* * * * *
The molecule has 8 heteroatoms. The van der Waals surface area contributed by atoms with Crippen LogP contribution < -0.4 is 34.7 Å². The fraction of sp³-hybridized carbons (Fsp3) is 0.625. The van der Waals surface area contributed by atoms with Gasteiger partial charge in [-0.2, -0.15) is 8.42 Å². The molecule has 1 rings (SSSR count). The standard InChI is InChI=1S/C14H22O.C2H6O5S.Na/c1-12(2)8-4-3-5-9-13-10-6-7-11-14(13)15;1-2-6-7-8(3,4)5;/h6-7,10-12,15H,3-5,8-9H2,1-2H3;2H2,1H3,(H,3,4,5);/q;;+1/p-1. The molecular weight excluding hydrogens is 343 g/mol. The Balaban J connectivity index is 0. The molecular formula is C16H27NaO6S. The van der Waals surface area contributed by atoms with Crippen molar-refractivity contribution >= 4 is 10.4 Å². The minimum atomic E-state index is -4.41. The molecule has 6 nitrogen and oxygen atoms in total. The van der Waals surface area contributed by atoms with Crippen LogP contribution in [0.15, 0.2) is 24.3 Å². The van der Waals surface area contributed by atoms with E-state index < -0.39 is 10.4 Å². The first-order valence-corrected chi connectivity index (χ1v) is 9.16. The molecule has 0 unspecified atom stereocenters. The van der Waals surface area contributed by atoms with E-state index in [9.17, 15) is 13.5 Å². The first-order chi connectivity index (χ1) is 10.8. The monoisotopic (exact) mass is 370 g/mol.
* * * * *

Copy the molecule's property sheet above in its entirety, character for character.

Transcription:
The molecule has 8 heteroatoms. The van der Waals surface area contributed by atoms with Crippen LogP contribution < -0.4 is 34.7 Å². The fraction of sp³-hybridized carbons (Fsp3) is 0.625. The van der Waals surface area contributed by atoms with Gasteiger partial charge in [-0.2, -0.15) is 8.42 Å². The molecule has 1 rings (SSSR count). The standard InChI is InChI=1S/C14H22O.C2H6O5S.Na/c1-12(2)8-4-3-5-9-13-10-6-7-11-14(13)15;1-2-6-7-8(3,4)5;/h6-7,10-12,15H,3-5,8-9H2,1-2H3;2H2,1H3,(H,3,4,5);/q;;+1/p-1. The molecular weight excluding hydrogens is 343 g/mol. The Balaban J connectivity index is 0. The molecular formula is C16H27NaO6S. The van der Waals surface area contributed by atoms with Crippen molar-refractivity contribution >= 4 is 10.4 Å². The minimum atomic E-state index is -4.41. The molecule has 6 nitrogen and oxygen atoms in total. The van der Waals surface area contributed by atoms with Crippen LogP contribution in [0.15, 0.2) is 24.3 Å². The van der Waals surface area contributed by atoms with E-state index < -0.39 is 10.4 Å². The first-order valence-corrected chi connectivity index (χ1v) is 9.16. The molecule has 0 unspecified atom stereocenters. The van der Waals surface area contributed by atoms with E-state index in [9.17, 15) is 13.5 Å². The first-order chi connectivity index (χ1) is 10.8. The monoisotopic (exact) mass is 370 g/mol.